Hayes, 41 and a mother of three, is now fighting for her life against flesh-eating bacteria that have so far forced the amputation of her arms and legs.
"Everything was fine," said Katy's husband, Al Hayes, of the days following the Feb. 10 birth of baby Arielle. "She was sore but it was to be expected."
Never did Hayes expect that just a few weeks later, he'd be signing papers to allow doctors to remove his wife's extremities while she slipped in and out of a coma, unaware of what was going on around her.
"It was the worst day of my life," said Al Hayes, 34. "But Katy knows why I had to do it – I had to do it to save her life."
"Before this Katy was completely healthy – she had run a half-marathon and did yoga four days before she gave birth," said Hayes. "She'd work out five times a week."
Al took his wife to the hospital on Feb. 14, when the pain in her abdomen became more acute and persistent. Doctors determined that she had been infected with invasive group A streptococcal disease. In most cases, strep infections result in a skin infection or a sore throat, commonly known as "strep throat," and patients recover with a dose of antibiotics.
But Katy would soon learn that her strain of strep was a very different kind.
"Basically every vein and artery in her body was a giant hole, and she went into complete lung, kidney and liver failure," said Al Hayes. "Her skin started to blister and peel off on all of her extremities; everything from infectious fluids to blood would just weep through her skin."
"Her doctors told me that she had less than a five percent chance of surviving, and that 'nobody comes out of this' because once the snowball effect happens of organs shutting down, there is nothing medical science can do to reverse it," he said.
But the doctors' grim warnings only motivated Hayes to advocate for his wife's medical care even more, determined not to let Katy die without her doctors trying everything possible to save her.
Husband Fights for Wife, as Flesh-Eating Bacteria Ravages Her Body
"My responsibility is if she's going to die on an operating table I'm going to try to save her, we're not going to sit there and let her die, she's going to fight it, that's what she'd want," said Hayes.
Shortly after Katy was hospitalized, Hayes started a blog to chronicle his wife's condition, titled "Katy is Strong." It was a convenient way for him to connect with the rest of their family while still being able to focus on his wife's treatment.
In an emotional blog entry on Feb. 27, the same day he allowed doctors to perform the amputation of Katy's arms and legs, Hayes wrote, "I hope that everyone will understand why I did this. I hope that Katy will forgive me. I hope that I can forgive myself."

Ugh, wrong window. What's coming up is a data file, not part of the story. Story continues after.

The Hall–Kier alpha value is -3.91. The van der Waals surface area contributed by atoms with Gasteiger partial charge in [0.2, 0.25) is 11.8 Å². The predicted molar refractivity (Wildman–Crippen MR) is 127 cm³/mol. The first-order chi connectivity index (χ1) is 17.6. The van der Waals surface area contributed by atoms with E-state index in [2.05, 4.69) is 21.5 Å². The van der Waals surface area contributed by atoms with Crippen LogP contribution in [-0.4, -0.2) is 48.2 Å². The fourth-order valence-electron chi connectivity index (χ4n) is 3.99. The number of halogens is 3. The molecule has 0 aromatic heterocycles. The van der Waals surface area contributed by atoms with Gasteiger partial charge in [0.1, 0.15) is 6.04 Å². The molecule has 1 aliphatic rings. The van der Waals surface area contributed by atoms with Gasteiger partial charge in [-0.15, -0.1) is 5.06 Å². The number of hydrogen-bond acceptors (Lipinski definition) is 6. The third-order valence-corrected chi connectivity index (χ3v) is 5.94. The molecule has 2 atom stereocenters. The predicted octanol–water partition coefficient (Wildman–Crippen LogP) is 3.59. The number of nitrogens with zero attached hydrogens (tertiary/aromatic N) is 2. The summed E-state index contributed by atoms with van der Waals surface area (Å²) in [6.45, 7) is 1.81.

"It's a complete miracle that I'm alive, so I'm so grateful... I'm so grateful," Katy said. "I wouldn't be here for my kids if they wouldn't have taken my arms and legs."
According to Dr. William Schaffner, the chairman of Preventive Medicine at Vanderbilt University Medical Center, the strain of strep that Katy contracted used to be very common hundreds of years ago in women who had just given birth.
Now, Schaffner says, this type of infection is extraordinarily rare.
"The genetics of strep have changed," he said. "We don't see these outbreaks as frequently as we used to. But every once in a while one runs into a strain of a particular strep group A that has the capacity to cause serious invasive disease."
According to the Centers for Disease Control and Prevention, about 9,000 to 11,500 cases of the invasive strep infection occur each year, resulting in about somewhere between 1,000 to 1,800 deaths annually. In contrast, several million cases of the less serious strain known as strep throat are reported each year.
Schaffner says that the amputations Katy underwent are not uncommon for individuals suffering from the invasive infection.
"One of the ways to try to stop it is to try to get ahead of it and cut off the piece of the body where the infection is so it doesn't keep advancing," said Schaffner.
Schaffner also said that there is no way to know whether Katy's home birth made her more susceptible to the disease.
"It's like asking why did that person get hit by the truck, it's just that this is the strain of strep [Katy] happened to run into," he said.
Katy Hayes Looks Forward to Life with Kids
Enough of Katy's arms and legs exist that prosthetics will be an option in the future, said Hayes. But for now, Hayes is focusing on stabilizing his wife. Katy has moved to Parkland Hospital in Dallas, which has a burn-trauma unit that can treat her flesh wounds. She is also going through intensive physical therapy.
Hayes says that he hopes to take Katy home soon to their newborn, their 6-year-old son and her 16-year-old daughter. He knows it will still be a long road to recovery.
Asked why he decided to share his wife's story so publicly, Hayes said that he did to show others that patients sometimes need help advocating for themselves.
"I want people to know they have rights, and if you have a loved one in a hospital you can't afford to sit and just gieve and do nothing," he said. "You have to be active participants and educate yourself."
"My wife is an incredible woman," he said, "She's worked on the set of the 'Teenage Mutant Ninja Turtle' movies, has hiked the Alps and has been a massage therapist for 17 years."
"You took a woman with that much life and saw her wake up as a quadruple amputee," he said. "But it will be worth it. She's alive and we won't let her forever be just a torso."
"It's hard for me to accept praise what I've done for Katy," said Hayes. "I don't feel like there is any option, I'm just doing what anyone would do for someone they love."